Wednesday, July 15, 2009

15 Secret Agent

TITLE: Not Too Much
GENRE: MG contemporary

The door of the bus folded open, and a shriek of wind rushed in. It drove the rain up the stairs, splattering Joseph’s feet.

He peered out into the downpour. She wasn’t there! Except for the wind and the water, the street was empty.

“Go on, kid!” the driver shouted.

“But my mom’s not here yet!”

“Guess you’ll have to walk, then. Sorry, kid, but I’ve got a schedule to keep.”

Still Joseph hesitated. His mother always met him at the bus stop. On warm afternoons they walked up the hill together, stopping under the redwoods to look for lizards and banana slugs. And when the weather was bad, Mom always drove down and picked him up.

Now along came the worst, most wettest day of the whole school year, but she wasn’t there. What was he supposed to do?

“Kid!” The driver nudged his back. “Get off the bus, already!”

Joseph took a deep breath. He tugged his hood low to cover his eyes and wrapped his fingers around the straps of his backpack. Then he jumped into the river that covered the asphalt.

The rain came down in buckets, in bathtubs, in waterfalls. There was nowhere to hide from it. Apple orchards stretched away on either side of the road, their branches bare and their roots covered in mud.

If only his mother would come! He squeezed his eyes shut. He’d count to a hundred, and when he opened them, her car would be there.


  1. Hmm I would read on just to see what's around the corner. It somehow made me feel melancholy, like she wasnt going to come.

  2. I'm not really hooked at the minute. I can't pick something in particular wrong with it, but something isn't pulling me in either. I think also when you say 'she wasn't there' you should be more clear who you're talking about.
    Good luck, though!

  3. I think it needs to be condensed a little more, so we get to the reason his mother isn't there, or what happen to him because she's not, more question.

    I'm not hooked, but I have no idea if a MG reader might be.

  4. I'm hooked. You touch on what is, I think, a nearly universal fear that children have - "what would happen if mommy didn't come?"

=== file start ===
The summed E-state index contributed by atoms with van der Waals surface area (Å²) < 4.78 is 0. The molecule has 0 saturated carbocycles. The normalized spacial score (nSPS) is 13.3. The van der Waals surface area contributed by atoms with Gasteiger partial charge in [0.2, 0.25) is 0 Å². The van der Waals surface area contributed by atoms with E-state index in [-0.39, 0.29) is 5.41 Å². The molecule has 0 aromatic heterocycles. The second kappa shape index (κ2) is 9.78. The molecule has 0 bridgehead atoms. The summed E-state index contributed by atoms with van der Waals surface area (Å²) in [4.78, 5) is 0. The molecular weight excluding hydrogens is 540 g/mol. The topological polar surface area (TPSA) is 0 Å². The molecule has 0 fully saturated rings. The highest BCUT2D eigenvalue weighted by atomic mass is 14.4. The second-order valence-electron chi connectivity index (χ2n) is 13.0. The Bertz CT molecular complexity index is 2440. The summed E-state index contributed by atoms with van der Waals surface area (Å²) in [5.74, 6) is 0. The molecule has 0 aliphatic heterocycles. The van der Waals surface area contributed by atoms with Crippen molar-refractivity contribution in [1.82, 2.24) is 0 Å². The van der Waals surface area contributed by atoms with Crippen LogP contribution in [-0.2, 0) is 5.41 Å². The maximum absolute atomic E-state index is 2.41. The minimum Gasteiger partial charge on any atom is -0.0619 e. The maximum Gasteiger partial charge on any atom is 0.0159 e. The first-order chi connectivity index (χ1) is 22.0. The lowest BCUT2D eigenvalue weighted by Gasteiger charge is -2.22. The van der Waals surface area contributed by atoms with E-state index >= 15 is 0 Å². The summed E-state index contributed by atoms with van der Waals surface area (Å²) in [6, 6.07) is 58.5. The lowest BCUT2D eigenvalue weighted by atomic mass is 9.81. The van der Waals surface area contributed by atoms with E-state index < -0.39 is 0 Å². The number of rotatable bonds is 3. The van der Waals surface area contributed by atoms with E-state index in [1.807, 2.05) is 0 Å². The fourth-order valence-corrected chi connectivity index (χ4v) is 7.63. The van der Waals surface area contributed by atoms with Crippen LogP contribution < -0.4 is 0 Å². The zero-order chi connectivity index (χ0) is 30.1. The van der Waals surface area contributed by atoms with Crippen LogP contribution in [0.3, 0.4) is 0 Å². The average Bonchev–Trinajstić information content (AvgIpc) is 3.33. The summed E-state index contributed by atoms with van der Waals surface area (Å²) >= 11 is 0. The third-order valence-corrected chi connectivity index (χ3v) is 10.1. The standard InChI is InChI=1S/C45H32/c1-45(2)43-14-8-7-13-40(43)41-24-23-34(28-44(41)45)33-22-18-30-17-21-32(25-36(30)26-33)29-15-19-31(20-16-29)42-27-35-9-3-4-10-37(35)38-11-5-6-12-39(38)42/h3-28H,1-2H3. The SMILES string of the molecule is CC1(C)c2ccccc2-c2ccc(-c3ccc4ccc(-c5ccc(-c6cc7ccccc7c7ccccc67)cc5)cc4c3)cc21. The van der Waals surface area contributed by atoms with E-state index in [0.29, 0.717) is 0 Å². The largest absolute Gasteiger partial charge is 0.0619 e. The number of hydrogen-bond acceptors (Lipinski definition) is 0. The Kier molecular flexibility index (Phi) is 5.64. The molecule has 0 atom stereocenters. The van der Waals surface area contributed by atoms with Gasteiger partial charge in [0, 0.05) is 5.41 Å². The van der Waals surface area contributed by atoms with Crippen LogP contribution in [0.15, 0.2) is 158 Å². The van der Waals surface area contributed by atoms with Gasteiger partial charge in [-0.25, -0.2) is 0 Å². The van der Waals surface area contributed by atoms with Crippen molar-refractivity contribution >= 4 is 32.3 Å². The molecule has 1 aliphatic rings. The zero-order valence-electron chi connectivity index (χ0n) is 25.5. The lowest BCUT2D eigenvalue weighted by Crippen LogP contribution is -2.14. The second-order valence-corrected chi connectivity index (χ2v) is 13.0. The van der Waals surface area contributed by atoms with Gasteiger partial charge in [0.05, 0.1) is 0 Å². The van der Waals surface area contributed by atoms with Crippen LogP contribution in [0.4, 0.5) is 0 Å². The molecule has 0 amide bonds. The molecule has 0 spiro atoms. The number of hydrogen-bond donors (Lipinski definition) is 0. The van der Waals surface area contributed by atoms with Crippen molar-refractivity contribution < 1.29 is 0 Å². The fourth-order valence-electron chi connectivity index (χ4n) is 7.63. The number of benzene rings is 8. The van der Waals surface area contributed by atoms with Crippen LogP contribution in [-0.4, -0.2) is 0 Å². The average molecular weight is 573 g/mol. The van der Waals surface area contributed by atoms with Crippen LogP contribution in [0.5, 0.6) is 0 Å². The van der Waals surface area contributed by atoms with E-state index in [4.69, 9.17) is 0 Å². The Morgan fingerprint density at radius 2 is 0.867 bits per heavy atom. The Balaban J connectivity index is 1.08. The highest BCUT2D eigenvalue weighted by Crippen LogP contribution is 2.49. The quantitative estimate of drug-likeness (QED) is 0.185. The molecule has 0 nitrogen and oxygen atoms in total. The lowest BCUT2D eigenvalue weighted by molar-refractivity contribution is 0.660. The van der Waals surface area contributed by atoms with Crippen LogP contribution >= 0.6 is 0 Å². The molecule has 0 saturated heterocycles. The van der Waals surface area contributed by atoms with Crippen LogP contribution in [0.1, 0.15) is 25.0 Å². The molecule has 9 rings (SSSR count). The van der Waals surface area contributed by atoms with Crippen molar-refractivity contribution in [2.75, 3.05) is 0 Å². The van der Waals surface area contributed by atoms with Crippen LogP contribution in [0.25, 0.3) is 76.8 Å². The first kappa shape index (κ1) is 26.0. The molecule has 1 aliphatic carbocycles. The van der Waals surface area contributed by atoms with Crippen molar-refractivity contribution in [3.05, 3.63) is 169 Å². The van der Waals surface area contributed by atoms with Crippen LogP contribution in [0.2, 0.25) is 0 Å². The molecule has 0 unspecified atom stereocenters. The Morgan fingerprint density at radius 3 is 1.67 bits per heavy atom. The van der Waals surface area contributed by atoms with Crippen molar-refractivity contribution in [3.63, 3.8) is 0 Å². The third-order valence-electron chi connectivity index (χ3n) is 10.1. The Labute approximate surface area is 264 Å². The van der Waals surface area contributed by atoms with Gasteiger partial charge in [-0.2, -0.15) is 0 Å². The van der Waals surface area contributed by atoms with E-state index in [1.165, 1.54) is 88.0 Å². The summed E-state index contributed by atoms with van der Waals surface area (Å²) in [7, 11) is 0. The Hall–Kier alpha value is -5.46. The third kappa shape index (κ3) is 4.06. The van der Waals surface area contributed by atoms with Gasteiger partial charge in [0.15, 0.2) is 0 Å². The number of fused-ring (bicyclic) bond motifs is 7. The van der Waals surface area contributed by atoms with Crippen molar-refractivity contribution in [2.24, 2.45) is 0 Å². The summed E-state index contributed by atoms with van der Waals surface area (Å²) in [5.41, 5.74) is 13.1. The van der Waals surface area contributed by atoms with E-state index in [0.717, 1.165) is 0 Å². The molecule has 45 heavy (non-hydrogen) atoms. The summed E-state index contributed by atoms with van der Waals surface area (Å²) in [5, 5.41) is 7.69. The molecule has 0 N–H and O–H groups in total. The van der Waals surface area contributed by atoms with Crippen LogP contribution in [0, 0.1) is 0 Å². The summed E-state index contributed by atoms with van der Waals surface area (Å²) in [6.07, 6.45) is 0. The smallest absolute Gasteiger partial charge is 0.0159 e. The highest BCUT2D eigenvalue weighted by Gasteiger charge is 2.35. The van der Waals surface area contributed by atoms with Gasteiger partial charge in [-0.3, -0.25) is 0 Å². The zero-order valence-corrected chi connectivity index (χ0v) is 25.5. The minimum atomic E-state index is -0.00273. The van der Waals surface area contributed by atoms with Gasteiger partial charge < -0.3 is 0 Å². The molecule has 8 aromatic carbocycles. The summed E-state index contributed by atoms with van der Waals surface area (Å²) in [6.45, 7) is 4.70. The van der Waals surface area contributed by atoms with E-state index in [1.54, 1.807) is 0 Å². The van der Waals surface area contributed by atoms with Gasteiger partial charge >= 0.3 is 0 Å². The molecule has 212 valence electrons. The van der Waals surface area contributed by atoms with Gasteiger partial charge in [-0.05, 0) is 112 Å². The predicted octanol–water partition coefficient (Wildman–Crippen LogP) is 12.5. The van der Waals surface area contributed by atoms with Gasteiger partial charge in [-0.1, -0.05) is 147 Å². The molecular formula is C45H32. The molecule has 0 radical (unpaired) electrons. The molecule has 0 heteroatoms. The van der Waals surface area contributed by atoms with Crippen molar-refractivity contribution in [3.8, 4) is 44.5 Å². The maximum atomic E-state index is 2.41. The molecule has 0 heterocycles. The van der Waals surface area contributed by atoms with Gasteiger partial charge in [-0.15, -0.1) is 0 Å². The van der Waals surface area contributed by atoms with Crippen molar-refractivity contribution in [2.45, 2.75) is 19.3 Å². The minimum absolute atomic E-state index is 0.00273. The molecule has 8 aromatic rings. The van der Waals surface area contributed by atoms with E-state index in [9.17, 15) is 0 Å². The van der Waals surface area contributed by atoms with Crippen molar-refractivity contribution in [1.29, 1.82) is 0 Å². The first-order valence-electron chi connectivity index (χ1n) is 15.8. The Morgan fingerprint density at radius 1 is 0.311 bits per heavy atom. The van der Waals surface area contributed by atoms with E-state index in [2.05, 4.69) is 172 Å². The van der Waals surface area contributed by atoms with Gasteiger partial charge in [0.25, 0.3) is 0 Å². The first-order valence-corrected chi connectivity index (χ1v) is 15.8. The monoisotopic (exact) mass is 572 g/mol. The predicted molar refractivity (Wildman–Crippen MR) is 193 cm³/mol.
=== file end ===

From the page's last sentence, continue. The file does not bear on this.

You have me rooting for this little boy, and wondering what happened to mom. That's enough to keep me reading.

  5. Poor kiddo. I'd personally add the shock that you feel at the first splashdown of stepping out into the pouring rain (takes your breath away) and then the painful chill that comes from standing rainsoaked without any shelter or relief. That said, I like this and expect something very bad about the missing mom.

  6. Nice emotion and sense of anticipation, but this does feel a little young to me for MG. The action and description make me picture a kid of 6-8, rather than the ten- or eleven-year-old - or older - that usually features in MG (Kids like to read up, so they say).

  7. I like it. Immediately feel sympathy for the boy and curious to know where his mother is. Wondering how old he is - is he a timid 11 year old or a sad little seven year old? Knowing this would help one judge how uncaring the bus driver is being.

  8. I'm hooked. I'm scared for the boy. I'm guessing he's under ten, because any older, the other kids on the bus would be teasing him.

  9. I'm hooked. Agree about the age, that would be nice to know at this point -- especially since school bus drivers nowadays are overly protective of matching little kids with parents when dropping them off (unless it's a regional thing). Great voice, would definitely read on.

  10. I am SO worried something horrible happened to his mom that half of me wants to put it down and the other half of me is begging to read on....I am so torn right now... I don't know if I would finish it or not.

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  12. Nice descriptions, but I'd definitely like to see what's coming next. As a beginning, it feels a little long to me. He's nervous about his mom, but I'm waiting to see what's going to happen next - can you get there more quickly?

  13. I think there's too much talking between to characters here. Kristen's blog "Pub Rants" talked about this- called it karaoke paragraphs.

    show us what's happening more- less conversation so early.

    Good luck

  14. This is pretty good, but I think you could make it stronger.